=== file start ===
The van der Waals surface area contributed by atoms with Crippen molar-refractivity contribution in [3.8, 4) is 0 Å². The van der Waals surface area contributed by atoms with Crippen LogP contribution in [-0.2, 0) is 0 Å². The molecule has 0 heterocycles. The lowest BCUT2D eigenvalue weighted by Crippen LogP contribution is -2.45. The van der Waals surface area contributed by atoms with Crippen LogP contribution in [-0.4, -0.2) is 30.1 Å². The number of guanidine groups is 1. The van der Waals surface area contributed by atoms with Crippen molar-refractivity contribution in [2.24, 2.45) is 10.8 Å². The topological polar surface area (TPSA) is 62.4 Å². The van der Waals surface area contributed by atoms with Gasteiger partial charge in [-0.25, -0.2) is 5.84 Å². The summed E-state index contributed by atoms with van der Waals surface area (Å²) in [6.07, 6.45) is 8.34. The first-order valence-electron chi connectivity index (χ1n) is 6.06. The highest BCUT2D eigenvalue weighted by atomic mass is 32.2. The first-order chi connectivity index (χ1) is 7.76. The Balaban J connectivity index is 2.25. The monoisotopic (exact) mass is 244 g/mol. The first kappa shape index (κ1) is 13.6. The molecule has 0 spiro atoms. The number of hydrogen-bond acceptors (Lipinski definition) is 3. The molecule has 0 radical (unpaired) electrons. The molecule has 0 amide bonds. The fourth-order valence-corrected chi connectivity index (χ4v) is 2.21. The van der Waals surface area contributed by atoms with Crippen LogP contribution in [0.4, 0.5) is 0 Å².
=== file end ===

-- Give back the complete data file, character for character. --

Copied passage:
The van der Waals surface area contributed by atoms with Crippen molar-refractivity contribution in [3.8, 4) is 0 Å². The van der Waals surface area contributed by atoms with Crippen LogP contribution in [-0.2, 0) is 0 Å². The molecule has 0 heterocycles. The lowest BCUT2D eigenvalue weighted by Crippen LogP contribution is -2.45. The van der Waals surface area contributed by atoms with Crippen LogP contribution in [-0.4, -0.2) is 30.1 Å². The number of guanidine groups is 1. The van der Waals surface area contributed by atoms with Crippen molar-refractivity contribution in [2.24, 2.45) is 10.8 Å². The topological polar surface area (TPSA) is 62.4 Å². The van der Waals surface area contributed by atoms with Gasteiger partial charge in [-0.25, -0.2) is 5.84 Å². The summed E-state index contributed by atoms with van der Waals surface area (Å²) in [6.07, 6.45) is 8.34. The first-order valence-electron chi connectivity index (χ1n) is 6.06. The highest BCUT2D eigenvalue weighted by atomic mass is 32.2. The first-order chi connectivity index (χ1) is 7.76. The Balaban J connectivity index is 2.25. The monoisotopic (exact) mass is 244 g/mol. The first kappa shape index (κ1) is 13.6. The molecule has 0 spiro atoms. The number of hydrogen-bond acceptors (Lipinski definition) is 3. The molecule has 0 radical (unpaired) electrons. The molecule has 0 amide bonds. The fourth-order valence-corrected chi connectivity index (χ4v) is 2.21. The van der Waals surface area contributed by atoms with Crippen LogP contribution in [0.4, 0.5) is 0 Å².